[VoxSpace Health] A Brief Guide To Anxiety Disorder

What Is And Isn’t An Anxiety Disorder?

There is a clear distinction between normal anxiety and an anxiety disorder. Normal anxiety subsides after a particular event or a situation. It has a cause. It is based on reality. An anxiety disorder interferes with normal life and disturbs the functioning of it. It’s important to realize what is and isn’t normal. Here are a bunch of situations you may come across on a daily basis-

  1. Being worried before a big test or an interview
  2. Being nervous when meeting someone important or special
  3. Fear and restlessness after a traumatic incident
  4. Being nervous while doing an assignment or a project
  5. Being anxious before a performance

Such instances often occur and it is not abnormal to be worried or anxious before or after something big/important event. A traumatic incident does make you feel lost and hopeless and may even result in a bit of anxiety. But that’s common. It is normal for nervousness or anxiety to disappear after the meeting or interview is done.

So, what are the symptoms of an anxiety disorder?

  1. Unreasonable worry, fear and panic attacks out of the blue
  2. Feeling threatened and afraid of being judged before meeting or interacting with someone who is familiar
  3. Fearing a situation that poses negligible to zero danger
  4. Anxiety attacks and fear even after months and years of the occurrence of a traumatic incident

When you have the feeling of fear, worry and restlessness without any reason and it hampers with your daily life, it is abnormal. That’s when you need to see a therapist, explain what is happening and figure out whether you need therapy, medication or both.

Meanwhile, if you are still confused and want to wait and observe more and journal your experiences so that it is easy for you to explain, then take your time. But if it’s getting too much, don’t hesitate to seek help. If you are unaware of the source or not financially stable enough to seek help, find someone to help you with it. It could be your parents, friends, trustworthy well-wishers or relatives.

Anxiety Attacks Can Be Coped With

Always remember that an anxiety attack follows a pattern. It starts slowly, increases rapidly in intensity, lingers for a while and subsequently goes down. It has to go down. Hence tell yourself that whatever you are feeling right now is going to subside soon. That’s how it’s going to work. Learn to function with it. As you follow the techniques and do the exercises given by your therapist, you’ll eventually become better at handling it. After a course of time, therapy and medication the disorder may even disappear. Not every person needs to use medication. It depends on the type and effect of the disorder.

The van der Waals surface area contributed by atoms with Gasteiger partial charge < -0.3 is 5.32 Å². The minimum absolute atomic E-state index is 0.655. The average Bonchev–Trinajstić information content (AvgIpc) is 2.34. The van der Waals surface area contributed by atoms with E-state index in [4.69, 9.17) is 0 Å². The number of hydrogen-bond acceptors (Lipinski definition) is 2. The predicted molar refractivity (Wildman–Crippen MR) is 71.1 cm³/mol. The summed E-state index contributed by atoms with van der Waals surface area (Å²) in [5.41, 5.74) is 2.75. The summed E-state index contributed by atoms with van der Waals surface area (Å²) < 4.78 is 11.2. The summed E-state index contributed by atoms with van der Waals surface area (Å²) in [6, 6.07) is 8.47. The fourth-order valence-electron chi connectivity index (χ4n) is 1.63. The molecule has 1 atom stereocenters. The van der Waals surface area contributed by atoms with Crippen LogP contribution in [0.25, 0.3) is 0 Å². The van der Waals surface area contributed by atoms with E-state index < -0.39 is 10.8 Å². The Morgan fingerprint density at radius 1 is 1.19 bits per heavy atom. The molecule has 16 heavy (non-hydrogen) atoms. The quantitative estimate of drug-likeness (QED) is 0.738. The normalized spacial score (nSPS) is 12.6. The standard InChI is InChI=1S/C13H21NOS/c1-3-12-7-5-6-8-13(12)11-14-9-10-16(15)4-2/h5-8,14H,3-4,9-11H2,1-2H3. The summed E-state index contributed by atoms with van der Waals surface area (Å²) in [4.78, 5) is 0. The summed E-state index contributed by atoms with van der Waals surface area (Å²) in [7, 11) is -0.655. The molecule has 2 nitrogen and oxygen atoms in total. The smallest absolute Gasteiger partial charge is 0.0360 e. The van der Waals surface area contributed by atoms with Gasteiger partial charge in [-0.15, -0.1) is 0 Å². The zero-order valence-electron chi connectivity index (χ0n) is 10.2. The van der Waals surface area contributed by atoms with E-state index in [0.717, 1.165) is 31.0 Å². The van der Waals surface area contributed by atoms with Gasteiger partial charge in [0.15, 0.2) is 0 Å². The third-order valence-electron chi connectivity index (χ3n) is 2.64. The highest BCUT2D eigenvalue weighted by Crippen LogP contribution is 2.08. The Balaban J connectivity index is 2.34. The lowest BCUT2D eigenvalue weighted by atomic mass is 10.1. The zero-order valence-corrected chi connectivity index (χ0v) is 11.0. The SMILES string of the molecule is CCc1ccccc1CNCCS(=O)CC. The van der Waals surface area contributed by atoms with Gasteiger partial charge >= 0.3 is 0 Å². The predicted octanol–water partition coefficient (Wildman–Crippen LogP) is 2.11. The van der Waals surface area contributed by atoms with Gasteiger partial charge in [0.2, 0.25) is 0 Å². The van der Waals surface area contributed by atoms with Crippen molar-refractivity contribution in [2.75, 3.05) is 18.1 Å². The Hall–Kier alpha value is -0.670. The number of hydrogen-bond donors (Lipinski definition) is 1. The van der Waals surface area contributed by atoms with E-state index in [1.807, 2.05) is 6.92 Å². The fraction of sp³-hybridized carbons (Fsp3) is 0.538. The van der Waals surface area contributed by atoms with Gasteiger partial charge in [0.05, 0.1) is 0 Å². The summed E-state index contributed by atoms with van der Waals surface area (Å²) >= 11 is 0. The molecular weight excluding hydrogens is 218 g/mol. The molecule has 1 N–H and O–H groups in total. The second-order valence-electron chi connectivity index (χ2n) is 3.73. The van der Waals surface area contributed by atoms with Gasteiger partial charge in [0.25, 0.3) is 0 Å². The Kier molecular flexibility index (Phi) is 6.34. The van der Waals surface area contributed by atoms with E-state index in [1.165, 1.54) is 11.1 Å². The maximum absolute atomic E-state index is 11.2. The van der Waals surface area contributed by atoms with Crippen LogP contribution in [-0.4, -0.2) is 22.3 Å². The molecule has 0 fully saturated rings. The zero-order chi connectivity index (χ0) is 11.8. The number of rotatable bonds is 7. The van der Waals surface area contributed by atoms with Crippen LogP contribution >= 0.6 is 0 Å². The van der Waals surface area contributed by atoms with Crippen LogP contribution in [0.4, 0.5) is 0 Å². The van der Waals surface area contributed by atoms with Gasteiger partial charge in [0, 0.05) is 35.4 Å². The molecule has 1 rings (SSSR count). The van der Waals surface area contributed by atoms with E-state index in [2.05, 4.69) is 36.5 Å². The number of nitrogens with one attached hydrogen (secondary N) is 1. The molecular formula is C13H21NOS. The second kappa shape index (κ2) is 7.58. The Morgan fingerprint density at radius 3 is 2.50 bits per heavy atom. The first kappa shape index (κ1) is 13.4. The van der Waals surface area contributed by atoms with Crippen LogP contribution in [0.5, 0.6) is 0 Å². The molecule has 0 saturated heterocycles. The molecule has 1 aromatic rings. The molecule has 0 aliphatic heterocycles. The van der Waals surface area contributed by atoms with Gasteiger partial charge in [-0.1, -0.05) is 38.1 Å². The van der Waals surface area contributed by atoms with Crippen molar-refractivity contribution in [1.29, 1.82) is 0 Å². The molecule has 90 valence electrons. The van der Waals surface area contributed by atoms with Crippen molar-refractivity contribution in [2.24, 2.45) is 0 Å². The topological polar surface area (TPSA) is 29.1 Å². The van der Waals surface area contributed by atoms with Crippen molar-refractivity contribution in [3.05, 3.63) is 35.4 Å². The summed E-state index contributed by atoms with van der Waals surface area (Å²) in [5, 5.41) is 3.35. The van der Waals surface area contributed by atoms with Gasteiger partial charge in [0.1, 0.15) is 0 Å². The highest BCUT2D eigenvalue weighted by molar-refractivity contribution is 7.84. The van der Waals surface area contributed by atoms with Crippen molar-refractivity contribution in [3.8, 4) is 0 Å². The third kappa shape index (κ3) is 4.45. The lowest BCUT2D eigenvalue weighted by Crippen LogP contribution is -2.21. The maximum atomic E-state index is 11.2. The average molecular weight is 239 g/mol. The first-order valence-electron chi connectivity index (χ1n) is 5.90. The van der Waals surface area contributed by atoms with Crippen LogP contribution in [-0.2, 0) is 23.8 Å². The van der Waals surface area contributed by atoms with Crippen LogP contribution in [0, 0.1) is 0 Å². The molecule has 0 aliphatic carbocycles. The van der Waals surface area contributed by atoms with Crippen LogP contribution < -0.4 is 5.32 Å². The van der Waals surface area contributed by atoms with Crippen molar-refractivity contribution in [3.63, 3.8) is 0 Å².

Now, during the attack or the situation where you are unable to control your feelings of worry or fear, find a place to sit down or lie down and focus on your breathing. Try and put everything else outside your focus radar and concentrate on your breathing. Try and breath slowly. Imagine the stress and fear leaving your body every time you exhale.

Observe if there’s a particular situation, person or activity that’s causing the attack. Jot down everything that’s bothering you. Putting everything on the paper makes it easier to deal with. For example, if you see a person enter the room, in which you are present, and start feeling anxious about your interaction with him/her then get yourself out of the place first. Catch your breath. Write down what makes you think so. You’ll actually end up finding no reason to worry about him/her. Tell yourself that you are just imagining and you’ll be fine. This will help you understand the reality and will calm you down. If a paper and a pen are not available, use your phone or simply talk to yourself.

Make a list of things that’ll make you happy. The list need not contain things like travelling to a different city or buying a new dress. Simple things that you can do then and there, like watching a funny video or eating ice cream or going around and finding someone who you can chat with and feel safe with will work. 

After catching your breath, getting a look at this list and doing something that either distracts you or makes you feel happy will help deal with the attack. If the anxiety still doesn’t subside, reach out to someone you trust and talk about the attack and fix an appointment with your therapist at the earliest.

Quick note: These are just the tips to handle your attack and will not help you treat the disorder yourself. You will need to see a professional who will guide you more systematically.

It’s Okay And It’s Not Your Fault

It’s okay to not feel like going to work or attending a party your friend is hosting. You won’t feel bad for not being able to run when you hurt your leg. You know you can’t run and you make peace with it. That’s how it should be, even with anxiety or any other mental illness.

It’s okay. It’s okay to feel whatever you are feeling. Praise yourself for acknowledging the problem and working towards making it right.

If you feel like the worry is escalating to distress and suicidal thoughts, make sure you inform someone about it and ask them to sit with you.

Understand that it’s just a matter of a few seconds and you will feel alright in a while and if you don’t, you always have someone who’s willing to help.

Understand that it’s not your fault to feel that way and that there’s always help available. You deserve to be happy. To have an anxiety disorder is not a sign of weakness.